Table 11 shows the general characteristics of the 98 participants included in the final analysis as well as comparisons between exposure groups. There were no characteristic differences between the exposed and the non‐exposed men.
We measured glycol ether metabolites in urine samples collected at the time of the study. Paired analysis revealed no differences in the mean concentrations of any of the six urine metabolites between the two urine samples obtained one month apart from each individual. Thus, for subsequent analyses, we used the mean values of the two urine analyses. Table 22 shows the values for acid metabolites in the study population. Three men from the exposed group had stopped using glycol ether‐containing products at the time of urine analysis. Exposure groups were then constituted according to current occupational use of glycol ether products. We limited the comparison analysis to BAA and MPA metabolites, which were detected in 67% and 100% of samples, respectively. Only BAA levels were higher in the currently exposed group than in the currently non‐exposed group (p=0.01).
We analysed the relation between the level of urinary glycol ether metabolites and semen and hormone values. We found no correlation between BAA or MPA concentrations and semen characteristics or serum hormone concentrations (table 33).). When dichotomised semen characteristics were used, no difference was observed in glycol ether metabolite levels below or above the WHO reference limits for semen (data not shown).
We compared semen values and hormone levels of exposed and non‐exposed men (table 44).). Sperm concentration, total sperm count, percentage of rapid progressive sperm, and percentage of morphologically normal sperm were lower in the exposed group than in the non‐exposed group. No differences were observed for semen pH or sperm viability. Serum testosterone, LH and inhibin B concentrations were similar in both groups, whereas FSH concentration was increased, but not significantly, in the exposed group compared to the non‐exposed group.
From WHO semen reference values, we found that glycol ether exposure was associated with an increased OR for low sperm concentration (3.1, 95% CI 0.8 to 12.5), low percentage of rapid progressive sperm motility (4.5, 95% CI 1.3 to 15.0), and low percentage of morphologically normal sperm (3.6, 95% CI 1.3 to 9.7), whereas no association was observed for low seminal volume (1.1, 95% CI 0.4 to 3.6) or low total progressive sperm motility (1.5, 95% CI 0.6 to 4.2). These associations were similar for sperm concentration but higher for sperm motility and sperm morphology in men who were highly exposed compared to men who were moderately exposed (table 55).). Odds ratios were not calculated for total sperm count as six of the exposed men had a total sperm count below the WHO threshold value compared with none of the non‐exposed men.
This study aimed to evaluate the effects of exposure to glycol ether‐containing products on male fertility as estimated from semen characteristics and reproductive hormone levels. However, semen samples are difficult to obtain in the general population, explaining the low participation rate, which is usually less than 20%. Also, a retrospective estimation by questionnaire of exposure to widely used solvents is obviously imprecise. Thus, conclusions derived from such studies should be interpreted with caution.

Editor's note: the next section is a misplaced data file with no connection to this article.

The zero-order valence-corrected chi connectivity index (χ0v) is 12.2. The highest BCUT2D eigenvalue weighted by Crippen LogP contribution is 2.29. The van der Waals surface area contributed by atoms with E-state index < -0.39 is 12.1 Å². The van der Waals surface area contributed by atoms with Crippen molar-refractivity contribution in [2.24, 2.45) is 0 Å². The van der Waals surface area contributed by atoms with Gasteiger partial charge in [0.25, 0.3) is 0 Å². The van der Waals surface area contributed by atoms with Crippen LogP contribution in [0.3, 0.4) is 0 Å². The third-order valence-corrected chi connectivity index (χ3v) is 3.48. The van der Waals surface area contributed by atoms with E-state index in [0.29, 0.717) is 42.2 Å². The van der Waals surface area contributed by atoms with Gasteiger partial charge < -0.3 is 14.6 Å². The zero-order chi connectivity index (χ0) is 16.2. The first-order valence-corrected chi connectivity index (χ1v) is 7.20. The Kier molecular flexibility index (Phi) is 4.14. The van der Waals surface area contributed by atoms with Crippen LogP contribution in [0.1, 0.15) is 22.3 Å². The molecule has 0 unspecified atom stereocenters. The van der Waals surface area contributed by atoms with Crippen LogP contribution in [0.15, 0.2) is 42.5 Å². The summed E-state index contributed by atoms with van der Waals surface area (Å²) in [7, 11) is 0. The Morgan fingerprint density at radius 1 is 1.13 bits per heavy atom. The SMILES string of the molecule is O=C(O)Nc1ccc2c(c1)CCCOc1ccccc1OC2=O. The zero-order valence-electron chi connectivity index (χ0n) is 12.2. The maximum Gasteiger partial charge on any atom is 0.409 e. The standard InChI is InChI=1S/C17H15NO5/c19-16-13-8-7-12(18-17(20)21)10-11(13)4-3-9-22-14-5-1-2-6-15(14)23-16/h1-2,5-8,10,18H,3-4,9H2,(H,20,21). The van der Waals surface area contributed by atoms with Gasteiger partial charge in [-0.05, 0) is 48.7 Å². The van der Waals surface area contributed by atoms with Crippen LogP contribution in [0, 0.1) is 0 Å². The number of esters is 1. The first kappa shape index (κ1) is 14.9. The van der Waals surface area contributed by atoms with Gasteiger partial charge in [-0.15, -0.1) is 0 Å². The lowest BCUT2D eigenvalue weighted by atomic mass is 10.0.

It is unclear if the men who provided semen samples truly reflect the parent population or whether a selection bias resulted in biased risk estimates.25 Ideally, to identify a selection bias, basic information should be collected from the entire study population and a non‐responder analysis undertaken.26 Unfortunately, in our study we managed only to obtain basic data from 34% of men who did not want to participate. Men who have experienced an infertile period or medical problems that may impair fertility are more likely to participate in semen studies than other men.27 To prevent such bias, we performed a full medical and andrological examination and we excluded all subjects with identified infertility risk factors.
Knowledge of exposure status may also influence participation. People exposed to chemicals in general are more likely to participate than non‐exposed people. However, in the particular case of glycol ethers, most people are not aware that they are exposed to such chemicals because glycol ethers are not the active ingredients that usually characterise the identity of chemical preparations. Furthermore, glycol ethers are frequent co‐solvents in water‐based products and thus are popularly considered to be safe.
As glycol ether‐containing products are widespread and may be employed in a large variety of circumstances, misclassification of exposure should be considered. Here we evaluated glycol ether exposure by inquiry of use and frequency of use of glycol ether‐containing products. This allowed us to identify an occupationally exposed group that has been continuously exposed during several years. However, some men reported using glycol ether‐containing products in non‐occupational circumstances. The intensity, frequency and duration of such non‐occupational exposure was lower than that observed in occupational settings. Moreover, the non‐exposed men reported using glycol ether‐containing products in non‐occupational circumstances with the same frequency as exposed men. Finally, we cannot take into account the exposure through daily use of common domestic products at home, although we assume that such exposure should be quite low and the same for both groups. Consequently, retrospective evaluation of exposure may lead to misclassification, but the effect on the estimates should tend towards the null.